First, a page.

I know the Hornsea end of the trail pretty well as it hasn’t changed in the 12years. And there are two little bridges that look quite similar yet sit a few km apart on the run in. I’ll be honest when I got to the second one, I wasn’t sure if it was the second one as I was that tired and confused. But the second bridge is just before the path opens up on to the promenade and you get to see the Marker and as the path widened in front of me the realisation hit me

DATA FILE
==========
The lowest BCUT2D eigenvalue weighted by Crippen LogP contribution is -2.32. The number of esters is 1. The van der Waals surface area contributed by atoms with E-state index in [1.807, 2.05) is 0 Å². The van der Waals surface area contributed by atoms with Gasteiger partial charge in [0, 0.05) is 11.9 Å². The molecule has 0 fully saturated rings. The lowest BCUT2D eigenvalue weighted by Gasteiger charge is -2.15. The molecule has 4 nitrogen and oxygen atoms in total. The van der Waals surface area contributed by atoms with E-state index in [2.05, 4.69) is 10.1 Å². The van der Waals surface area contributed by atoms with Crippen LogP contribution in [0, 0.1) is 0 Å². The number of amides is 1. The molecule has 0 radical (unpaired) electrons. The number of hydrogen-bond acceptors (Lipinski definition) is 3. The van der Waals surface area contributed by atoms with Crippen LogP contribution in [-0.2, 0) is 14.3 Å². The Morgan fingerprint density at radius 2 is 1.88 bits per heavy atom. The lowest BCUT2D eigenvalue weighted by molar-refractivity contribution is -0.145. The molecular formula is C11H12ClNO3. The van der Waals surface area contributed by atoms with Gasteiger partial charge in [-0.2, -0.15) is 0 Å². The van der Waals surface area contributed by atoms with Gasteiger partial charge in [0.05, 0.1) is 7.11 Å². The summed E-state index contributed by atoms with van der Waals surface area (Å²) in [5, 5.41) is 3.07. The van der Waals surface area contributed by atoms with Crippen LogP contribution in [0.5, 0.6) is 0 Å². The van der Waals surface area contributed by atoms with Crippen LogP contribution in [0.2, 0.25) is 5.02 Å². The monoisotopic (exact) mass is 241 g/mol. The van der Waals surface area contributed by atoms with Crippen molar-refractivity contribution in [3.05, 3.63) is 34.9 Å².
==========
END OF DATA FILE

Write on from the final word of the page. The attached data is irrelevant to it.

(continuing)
I was literally delirious and randomly blurted out a laugh as I rolled to a stop (much to the confusion of the people on the seafront). Just after 1pm on saturday the 10th of July. Through torrential downpours, wind, midgy attacks, super slippery mud, high humidity, cold , the dark and everything that seemed to have been thrown at me I’d done it! Unlike any other event I’d done, I’d never once thought of finding an excuse to stop or just giving up. At no point did I think ‘I can’t do this’. I knew I couldn’t stop and that was because of why I was doing this.
I really hope that my efforts and the money I raise help prevent anyone having to go through the dark moments surrounding suicide.
By Rob Chalmers